There are some within the church today who would oppose the formation of a good family simply because the family doesn’t fit the image of the ideal family. For example, some single women who feel called to the vocation of motherhood, but have not found a husband (or have even desired a husband) have been discouraged from adoption because they would then be creating a “single parent family”. This kind of thinking is putting the carriage before the horse in all of the worst ways. In this case the opponents of adoption are seeking to deprive a child of the good of a mother simply because the good of a father is not present. This is a fallacy of the worst kind. Any time a child without a stable family is brought into relationship with someone who can give them a context of security and help them to grow into a healthy and whole person this is a good thing. This relationship is made even better if the person who helps create that stable environment is willing to commit to that person as a family member. The role of the church when these new kinds of families emerge is not to reject the new structure for not fitting into a neat paradigm, but to serve the place in which this new paradigm may need extra support.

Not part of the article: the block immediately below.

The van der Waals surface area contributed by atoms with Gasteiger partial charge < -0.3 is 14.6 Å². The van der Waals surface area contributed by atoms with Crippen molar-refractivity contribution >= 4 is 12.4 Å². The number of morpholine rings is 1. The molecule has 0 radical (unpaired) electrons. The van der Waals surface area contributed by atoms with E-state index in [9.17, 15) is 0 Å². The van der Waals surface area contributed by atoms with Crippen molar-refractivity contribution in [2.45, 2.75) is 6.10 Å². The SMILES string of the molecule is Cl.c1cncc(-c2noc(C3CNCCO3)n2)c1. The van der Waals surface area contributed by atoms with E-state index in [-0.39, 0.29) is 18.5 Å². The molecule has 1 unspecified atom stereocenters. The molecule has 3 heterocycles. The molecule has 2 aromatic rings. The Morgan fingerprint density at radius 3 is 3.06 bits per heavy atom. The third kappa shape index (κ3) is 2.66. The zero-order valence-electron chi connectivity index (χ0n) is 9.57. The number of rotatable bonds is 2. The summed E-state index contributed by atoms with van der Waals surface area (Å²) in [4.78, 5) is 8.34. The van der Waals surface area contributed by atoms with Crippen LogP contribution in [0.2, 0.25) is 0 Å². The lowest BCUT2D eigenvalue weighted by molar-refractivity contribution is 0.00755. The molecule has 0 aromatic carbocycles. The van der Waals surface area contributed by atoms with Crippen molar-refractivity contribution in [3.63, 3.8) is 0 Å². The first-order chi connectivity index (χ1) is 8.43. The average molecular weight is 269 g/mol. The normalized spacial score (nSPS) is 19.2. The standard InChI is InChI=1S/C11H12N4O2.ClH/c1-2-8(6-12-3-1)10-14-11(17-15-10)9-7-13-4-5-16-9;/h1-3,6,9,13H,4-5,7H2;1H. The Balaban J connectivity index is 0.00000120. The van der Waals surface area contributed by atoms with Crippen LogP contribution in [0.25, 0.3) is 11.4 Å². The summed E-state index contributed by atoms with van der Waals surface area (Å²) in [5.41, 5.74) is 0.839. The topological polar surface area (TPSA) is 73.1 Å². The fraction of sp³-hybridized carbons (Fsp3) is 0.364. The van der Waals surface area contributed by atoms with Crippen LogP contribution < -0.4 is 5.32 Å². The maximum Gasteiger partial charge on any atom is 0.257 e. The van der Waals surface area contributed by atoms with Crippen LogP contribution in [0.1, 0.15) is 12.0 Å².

The Church is a community of broken people who have been adopted into God’s own family, we have found support for our brokenness and a source of healing in the power of the cross. THIS community is the primary family that we are all called to be members of and serve within. In the Bible there is a call to live our whole lives, even our family lives, in radical ways. For example, in early Christianity families were instructed to live in mutual submission to one another (Ephesians 5:22-33), instead of submitting to the pater familias ethos of the world of the Roman Empire, which called for the man to rule over his home absolutely. Christians were called out of the structures of cultural stability into a form of christological humility. This principle is still at work today. If we let cultural norms, or even biological normailty to govern what is and is not good than we have ceased serving God and have become idolaters (putting cultural constructions in the place of christian charity).